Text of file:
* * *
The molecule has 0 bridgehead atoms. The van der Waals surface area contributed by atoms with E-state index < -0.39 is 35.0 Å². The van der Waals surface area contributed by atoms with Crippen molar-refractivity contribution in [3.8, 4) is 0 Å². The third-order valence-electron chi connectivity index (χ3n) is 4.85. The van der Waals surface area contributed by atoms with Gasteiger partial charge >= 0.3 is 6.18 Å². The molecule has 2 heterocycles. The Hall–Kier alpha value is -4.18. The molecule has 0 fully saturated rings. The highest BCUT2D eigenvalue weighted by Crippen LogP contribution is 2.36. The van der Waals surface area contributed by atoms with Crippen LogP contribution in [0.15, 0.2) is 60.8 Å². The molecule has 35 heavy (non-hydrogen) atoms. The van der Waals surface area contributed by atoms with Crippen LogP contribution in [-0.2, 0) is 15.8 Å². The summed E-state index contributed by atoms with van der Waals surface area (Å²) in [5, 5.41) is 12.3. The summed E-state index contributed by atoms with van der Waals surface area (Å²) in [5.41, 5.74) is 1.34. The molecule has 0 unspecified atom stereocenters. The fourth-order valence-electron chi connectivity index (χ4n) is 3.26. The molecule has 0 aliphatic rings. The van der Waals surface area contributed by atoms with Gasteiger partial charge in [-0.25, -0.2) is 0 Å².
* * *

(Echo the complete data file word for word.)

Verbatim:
The molecule has 0 bridgehead atoms. The van der Waals surface area contributed by atoms with E-state index < -0.39 is 35.0 Å². The van der Waals surface area contributed by atoms with Crippen molar-refractivity contribution in [3.8, 4) is 0 Å². The third-order valence-electron chi connectivity index (χ3n) is 4.85. The van der Waals surface area contributed by atoms with Gasteiger partial charge >= 0.3 is 6.18 Å². The molecule has 2 heterocycles. The Hall–Kier alpha value is -4.18. The molecule has 0 fully saturated rings. The highest BCUT2D eigenvalue weighted by Crippen LogP contribution is 2.36. The van der Waals surface area contributed by atoms with Crippen LogP contribution in [0.15, 0.2) is 60.8 Å². The molecule has 35 heavy (non-hydrogen) atoms. The van der Waals surface area contributed by atoms with Crippen LogP contribution in [-0.2, 0) is 15.8 Å². The summed E-state index contributed by atoms with van der Waals surface area (Å²) in [5, 5.41) is 12.3. The summed E-state index contributed by atoms with van der Waals surface area (Å²) in [5.41, 5.74) is 1.34. The molecule has 0 unspecified atom stereocenters. The fourth-order valence-electron chi connectivity index (χ4n) is 3.26. The molecule has 0 aliphatic rings. The van der Waals surface area contributed by atoms with Gasteiger partial charge in [-0.25, -0.2) is 0 Å².